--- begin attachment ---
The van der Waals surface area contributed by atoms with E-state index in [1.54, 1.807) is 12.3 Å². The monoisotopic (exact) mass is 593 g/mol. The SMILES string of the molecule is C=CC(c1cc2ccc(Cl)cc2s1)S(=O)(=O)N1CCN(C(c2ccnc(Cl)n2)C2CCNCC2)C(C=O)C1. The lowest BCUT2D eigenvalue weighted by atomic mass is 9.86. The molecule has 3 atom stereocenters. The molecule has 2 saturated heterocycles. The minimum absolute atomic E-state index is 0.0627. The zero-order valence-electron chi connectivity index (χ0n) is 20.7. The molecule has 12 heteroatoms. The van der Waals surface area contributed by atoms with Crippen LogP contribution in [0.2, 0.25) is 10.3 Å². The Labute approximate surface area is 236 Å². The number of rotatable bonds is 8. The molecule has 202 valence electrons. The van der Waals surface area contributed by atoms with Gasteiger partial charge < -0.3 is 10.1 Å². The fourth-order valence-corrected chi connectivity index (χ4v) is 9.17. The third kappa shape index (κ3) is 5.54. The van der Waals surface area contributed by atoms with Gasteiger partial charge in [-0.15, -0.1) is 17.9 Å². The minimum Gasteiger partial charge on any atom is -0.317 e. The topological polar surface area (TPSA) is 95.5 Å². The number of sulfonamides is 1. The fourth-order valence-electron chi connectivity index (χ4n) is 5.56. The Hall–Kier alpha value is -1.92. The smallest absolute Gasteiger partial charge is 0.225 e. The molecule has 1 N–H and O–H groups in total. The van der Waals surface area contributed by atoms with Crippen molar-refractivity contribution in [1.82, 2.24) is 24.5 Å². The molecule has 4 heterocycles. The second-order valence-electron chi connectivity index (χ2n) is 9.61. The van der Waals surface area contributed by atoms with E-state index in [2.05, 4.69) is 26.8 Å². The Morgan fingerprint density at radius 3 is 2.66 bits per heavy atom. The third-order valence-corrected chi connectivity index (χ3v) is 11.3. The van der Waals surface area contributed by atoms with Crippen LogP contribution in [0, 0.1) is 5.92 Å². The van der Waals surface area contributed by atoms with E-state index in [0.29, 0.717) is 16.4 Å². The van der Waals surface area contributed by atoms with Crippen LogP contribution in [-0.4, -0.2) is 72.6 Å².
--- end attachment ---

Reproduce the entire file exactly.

The van der Waals surface area contributed by atoms with E-state index in [1.54, 1.807) is 12.3 Å². The monoisotopic (exact) mass is 593 g/mol. The SMILES string of the molecule is C=CC(c1cc2ccc(Cl)cc2s1)S(=O)(=O)N1CCN(C(c2ccnc(Cl)n2)C2CCNCC2)C(C=O)C1. The lowest BCUT2D eigenvalue weighted by atomic mass is 9.86. The molecule has 3 atom stereocenters. The molecule has 2 saturated heterocycles. The minimum absolute atomic E-state index is 0.0627. The zero-order valence-electron chi connectivity index (χ0n) is 20.7. The molecule has 12 heteroatoms. The van der Waals surface area contributed by atoms with Crippen LogP contribution in [0.2, 0.25) is 10.3 Å². The Labute approximate surface area is 236 Å². The number of rotatable bonds is 8. The molecule has 202 valence electrons. The van der Waals surface area contributed by atoms with Gasteiger partial charge < -0.3 is 10.1 Å². The fourth-order valence-corrected chi connectivity index (χ4v) is 9.17. The third kappa shape index (κ3) is 5.54. The van der Waals surface area contributed by atoms with Gasteiger partial charge in [-0.15, -0.1) is 17.9 Å². The minimum Gasteiger partial charge on any atom is -0.317 e. The topological polar surface area (TPSA) is 95.5 Å². The number of sulfonamides is 1. The fourth-order valence-electron chi connectivity index (χ4n) is 5.56. The Hall–Kier alpha value is -1.92. The smallest absolute Gasteiger partial charge is 0.225 e. The molecule has 1 N–H and O–H groups in total. The van der Waals surface area contributed by atoms with Crippen molar-refractivity contribution in [1.82, 2.24) is 24.5 Å². The molecule has 4 heterocycles. The second-order valence-electron chi connectivity index (χ2n) is 9.61. The van der Waals surface area contributed by atoms with E-state index in [2.05, 4.69) is 26.8 Å². The Morgan fingerprint density at radius 3 is 2.66 bits per heavy atom. The third-order valence-corrected chi connectivity index (χ3v) is 11.3. The van der Waals surface area contributed by atoms with Crippen LogP contribution in [0, 0.1) is 5.92 Å². The van der Waals surface area contributed by atoms with E-state index in [0.29, 0.717) is 16.4 Å². The van der Waals surface area contributed by atoms with Crippen LogP contribution in [-0.4, -0.2) is 72.6 Å².